The future development of elevators is not only a competition in terms of speed and length, but also more “concept elevators” beyond people’s imagination have emerged.
In 2013, the Finnish company Kone developed an ultralight carbon fiber “ultrarope”, which is far longer than existing elevator traction ropes and can reach 1,000 meters. The development of the rope took 9 years, and the finished product will be 7 times lighter than the traditional steel wire rope, with less energy consumption, and twice the service life of the former. The emergence of “super ropes” is another liberation of the elevator industry. It will be used in the Kingdom Tower in the Saudi Arabian city of Chidah. If this skyscraper is successfully completed, human buildings over 2,000 meters in the future will no longer be a fantasy.
There is not only one company that intends to disrupt elevator technology. Germany’s ThyssenKrupp announced in 2014 that its future new elevator technology “MULTI” is already in the development stage, and test results will be announced in 2016. They learnt from the design principles of maglev trains, intending to get rid of traditional traction ropes and use elevator shafts to make elevators rise and fall quickly. The company also claims that the magnetic levitation system will enable elevators to achieve “horizontal transportation”, and multiple transportation cabins form a complex loop, which is more suitable for large-scale urban buildings with high population density.
Indeed, the most ideal elevator on earth should be able to move at will in both horizontal and vertical directions. In this way, the form of the building will no longer be restricted, the use and design of public space will make the best use of everything, and people will be able to spend less time waiting and taking the elevator. What about extraterrestrial? The Elevator Port Group, founded by former NASA engineer Michael Lane, claims that because it is easier to build a space elevator on the moon than on the earth, the company can use existing technology to build it on the moon. He built a space elevator and said that this idea could become a reality in 2020.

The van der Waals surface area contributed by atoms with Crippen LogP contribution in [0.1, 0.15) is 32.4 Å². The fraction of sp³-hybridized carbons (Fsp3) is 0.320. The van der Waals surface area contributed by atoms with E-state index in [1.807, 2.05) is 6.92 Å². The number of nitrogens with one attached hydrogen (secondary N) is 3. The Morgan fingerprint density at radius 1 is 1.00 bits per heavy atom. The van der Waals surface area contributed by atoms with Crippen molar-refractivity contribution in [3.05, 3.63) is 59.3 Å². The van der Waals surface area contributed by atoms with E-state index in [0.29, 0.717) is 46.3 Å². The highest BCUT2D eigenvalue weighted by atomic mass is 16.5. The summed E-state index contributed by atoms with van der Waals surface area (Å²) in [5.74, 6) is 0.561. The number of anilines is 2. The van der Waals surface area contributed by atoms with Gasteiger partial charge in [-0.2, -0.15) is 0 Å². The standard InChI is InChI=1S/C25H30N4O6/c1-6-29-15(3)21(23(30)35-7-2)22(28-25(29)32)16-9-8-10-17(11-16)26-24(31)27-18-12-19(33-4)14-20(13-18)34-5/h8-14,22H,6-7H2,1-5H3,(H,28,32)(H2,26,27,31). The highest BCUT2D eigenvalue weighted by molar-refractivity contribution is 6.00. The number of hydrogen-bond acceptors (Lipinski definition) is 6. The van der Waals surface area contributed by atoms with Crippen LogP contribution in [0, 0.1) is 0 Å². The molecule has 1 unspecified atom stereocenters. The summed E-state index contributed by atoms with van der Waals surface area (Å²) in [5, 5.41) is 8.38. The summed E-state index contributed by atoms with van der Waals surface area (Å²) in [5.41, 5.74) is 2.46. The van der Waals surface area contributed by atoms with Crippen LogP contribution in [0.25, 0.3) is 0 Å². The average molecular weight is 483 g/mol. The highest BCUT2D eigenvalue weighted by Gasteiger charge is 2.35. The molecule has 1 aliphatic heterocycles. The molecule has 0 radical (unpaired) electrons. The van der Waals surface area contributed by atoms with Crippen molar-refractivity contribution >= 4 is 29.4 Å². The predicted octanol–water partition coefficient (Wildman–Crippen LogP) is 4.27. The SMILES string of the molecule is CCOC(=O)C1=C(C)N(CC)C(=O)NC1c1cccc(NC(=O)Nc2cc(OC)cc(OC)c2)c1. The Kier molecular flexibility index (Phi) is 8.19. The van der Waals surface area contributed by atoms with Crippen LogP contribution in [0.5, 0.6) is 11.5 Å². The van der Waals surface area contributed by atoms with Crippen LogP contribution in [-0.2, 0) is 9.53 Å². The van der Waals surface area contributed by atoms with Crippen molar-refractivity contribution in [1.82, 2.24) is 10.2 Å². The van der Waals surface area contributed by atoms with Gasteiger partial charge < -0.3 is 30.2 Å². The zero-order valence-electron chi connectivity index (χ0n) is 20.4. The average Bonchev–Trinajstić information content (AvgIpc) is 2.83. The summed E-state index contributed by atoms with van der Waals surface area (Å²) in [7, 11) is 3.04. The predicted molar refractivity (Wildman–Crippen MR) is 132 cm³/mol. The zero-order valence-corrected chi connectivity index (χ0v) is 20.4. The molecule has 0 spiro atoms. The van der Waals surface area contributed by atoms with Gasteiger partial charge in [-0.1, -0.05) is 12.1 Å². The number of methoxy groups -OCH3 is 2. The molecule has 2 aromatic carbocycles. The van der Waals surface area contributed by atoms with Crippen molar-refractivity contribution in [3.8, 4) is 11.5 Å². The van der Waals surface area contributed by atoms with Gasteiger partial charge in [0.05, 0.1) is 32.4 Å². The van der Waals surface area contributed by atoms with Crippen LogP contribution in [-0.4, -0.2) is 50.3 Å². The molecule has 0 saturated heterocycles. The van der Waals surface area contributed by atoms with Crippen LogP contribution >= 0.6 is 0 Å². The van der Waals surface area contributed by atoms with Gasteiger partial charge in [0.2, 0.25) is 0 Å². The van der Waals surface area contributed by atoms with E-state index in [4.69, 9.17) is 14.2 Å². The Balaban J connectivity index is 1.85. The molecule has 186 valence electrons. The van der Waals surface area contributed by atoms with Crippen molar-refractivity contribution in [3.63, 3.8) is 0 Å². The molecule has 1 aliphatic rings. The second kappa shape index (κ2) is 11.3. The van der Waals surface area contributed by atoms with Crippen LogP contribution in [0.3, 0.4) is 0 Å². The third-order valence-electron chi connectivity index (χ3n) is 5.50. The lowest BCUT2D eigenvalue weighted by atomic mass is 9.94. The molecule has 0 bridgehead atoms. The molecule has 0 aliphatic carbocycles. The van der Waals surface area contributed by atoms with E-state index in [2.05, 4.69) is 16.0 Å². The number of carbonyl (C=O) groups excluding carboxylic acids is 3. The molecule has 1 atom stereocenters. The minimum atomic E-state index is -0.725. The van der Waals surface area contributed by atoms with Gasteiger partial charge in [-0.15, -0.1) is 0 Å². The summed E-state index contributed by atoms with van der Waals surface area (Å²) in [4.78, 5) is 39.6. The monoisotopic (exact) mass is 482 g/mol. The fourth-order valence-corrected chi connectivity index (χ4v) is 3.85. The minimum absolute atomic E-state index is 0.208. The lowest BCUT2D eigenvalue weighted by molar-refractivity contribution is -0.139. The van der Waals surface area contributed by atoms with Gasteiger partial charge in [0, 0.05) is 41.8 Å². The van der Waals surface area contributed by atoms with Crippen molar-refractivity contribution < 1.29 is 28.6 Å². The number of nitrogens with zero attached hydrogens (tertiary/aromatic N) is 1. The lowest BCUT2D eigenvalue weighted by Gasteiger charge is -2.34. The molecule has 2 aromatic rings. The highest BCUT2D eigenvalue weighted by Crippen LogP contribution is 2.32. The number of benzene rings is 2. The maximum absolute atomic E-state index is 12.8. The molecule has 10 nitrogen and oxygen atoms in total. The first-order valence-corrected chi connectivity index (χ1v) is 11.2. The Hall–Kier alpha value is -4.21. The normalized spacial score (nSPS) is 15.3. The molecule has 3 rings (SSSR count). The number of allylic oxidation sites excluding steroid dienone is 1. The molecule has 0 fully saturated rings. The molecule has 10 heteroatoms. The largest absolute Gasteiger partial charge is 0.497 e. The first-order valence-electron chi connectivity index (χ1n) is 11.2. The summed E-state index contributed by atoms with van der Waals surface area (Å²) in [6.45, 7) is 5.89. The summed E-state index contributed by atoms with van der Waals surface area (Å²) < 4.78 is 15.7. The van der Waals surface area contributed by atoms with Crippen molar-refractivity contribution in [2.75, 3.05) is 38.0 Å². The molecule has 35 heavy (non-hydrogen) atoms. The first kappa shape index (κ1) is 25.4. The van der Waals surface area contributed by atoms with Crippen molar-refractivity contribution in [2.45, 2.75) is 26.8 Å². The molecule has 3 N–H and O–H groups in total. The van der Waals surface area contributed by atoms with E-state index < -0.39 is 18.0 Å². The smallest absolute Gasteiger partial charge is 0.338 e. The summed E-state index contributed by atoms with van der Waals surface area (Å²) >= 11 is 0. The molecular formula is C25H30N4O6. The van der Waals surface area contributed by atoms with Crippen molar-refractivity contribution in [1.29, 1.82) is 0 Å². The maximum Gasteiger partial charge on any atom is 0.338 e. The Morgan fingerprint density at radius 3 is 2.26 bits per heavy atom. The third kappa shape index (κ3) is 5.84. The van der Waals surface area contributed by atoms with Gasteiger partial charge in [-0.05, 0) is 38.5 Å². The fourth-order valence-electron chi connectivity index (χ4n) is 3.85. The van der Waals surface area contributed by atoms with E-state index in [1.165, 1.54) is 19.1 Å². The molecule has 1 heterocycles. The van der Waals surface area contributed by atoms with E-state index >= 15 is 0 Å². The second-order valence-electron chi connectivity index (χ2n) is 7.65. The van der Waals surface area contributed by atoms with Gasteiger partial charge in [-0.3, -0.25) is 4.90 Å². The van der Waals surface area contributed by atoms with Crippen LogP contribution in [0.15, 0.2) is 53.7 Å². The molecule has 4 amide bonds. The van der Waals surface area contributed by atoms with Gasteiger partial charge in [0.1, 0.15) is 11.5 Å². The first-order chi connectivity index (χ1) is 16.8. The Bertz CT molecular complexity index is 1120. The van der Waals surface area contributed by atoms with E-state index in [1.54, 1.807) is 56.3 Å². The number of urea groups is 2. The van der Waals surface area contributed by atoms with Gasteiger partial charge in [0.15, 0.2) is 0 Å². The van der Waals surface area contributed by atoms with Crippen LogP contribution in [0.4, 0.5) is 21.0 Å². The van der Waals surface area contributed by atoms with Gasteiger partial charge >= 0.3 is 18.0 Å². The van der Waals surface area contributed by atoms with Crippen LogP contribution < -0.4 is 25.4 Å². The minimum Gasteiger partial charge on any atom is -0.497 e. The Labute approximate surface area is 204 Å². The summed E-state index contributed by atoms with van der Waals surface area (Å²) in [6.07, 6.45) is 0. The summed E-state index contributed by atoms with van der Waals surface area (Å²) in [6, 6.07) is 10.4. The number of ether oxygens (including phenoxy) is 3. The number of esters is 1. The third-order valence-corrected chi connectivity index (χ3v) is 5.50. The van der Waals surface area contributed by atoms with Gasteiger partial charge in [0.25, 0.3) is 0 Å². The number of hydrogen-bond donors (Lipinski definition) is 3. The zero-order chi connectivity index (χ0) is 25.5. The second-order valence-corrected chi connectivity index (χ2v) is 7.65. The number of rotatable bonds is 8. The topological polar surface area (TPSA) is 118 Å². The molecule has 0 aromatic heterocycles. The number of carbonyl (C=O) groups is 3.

The first to discuss the concept of “space elevator” from a technical point of view was science fiction writer Arthur Clark. His “Fountain of Paradise” published in 1978 had the idea that people can take an elevator to go sightseeing in space and realize more convenient exchange of materials between outer space and the earth. The difference between a space elevator and an ordinary elevator lies in its function. Its main body is a cable that permanently connects the space station to the surface of the earth for cargo transportation. In addition, the space elevator that is rotated by the earth can be made into a launch system. In this way, the spacecraft can be transported from the ground to a place high enough outside the atmosphere with only a little acceleration.
On March 23, 2005, NASA officially announced that the Space Elevator had become the first choice for the Challenge of the Century. Russia and Japan are not to be outdone either. For example, in the preliminary plan of the Japanese construction company Dalin Group, the solar panels installed on the orbital station are responsible for providing energy for the space elevator. The elevator cabin can accommodate 30 tourists and the speed is about 201 km/h, which takes only one week. You can enter the outer space about 36,000 kilometers from the ground. Of course, the development of space elevators faces many difficulties. For example, the carbon nanotubes required for the rope are only millimeter-level products, which are far from the actual application level; the elevator will sway due to the influence of the solar wind, the moon and the sun’s gravity; Space junk may break the traction rope, causing unpredictable damage.
In a sense, the elevator is to the city what paper is to reading. As far as the earth is concerned, without elevators, the distribution of population will be spread on the surface of the earth, and human beings will be limited to a limited, single space; without elevators, cities will have no vertical space, no dense population, and no more efficient resources. Utilization: Without elevators, there would be no rising high-rise buildings. In that way, it would be impossible for human beings to create modern cities and civilizations.
Post time: Dec-21-2020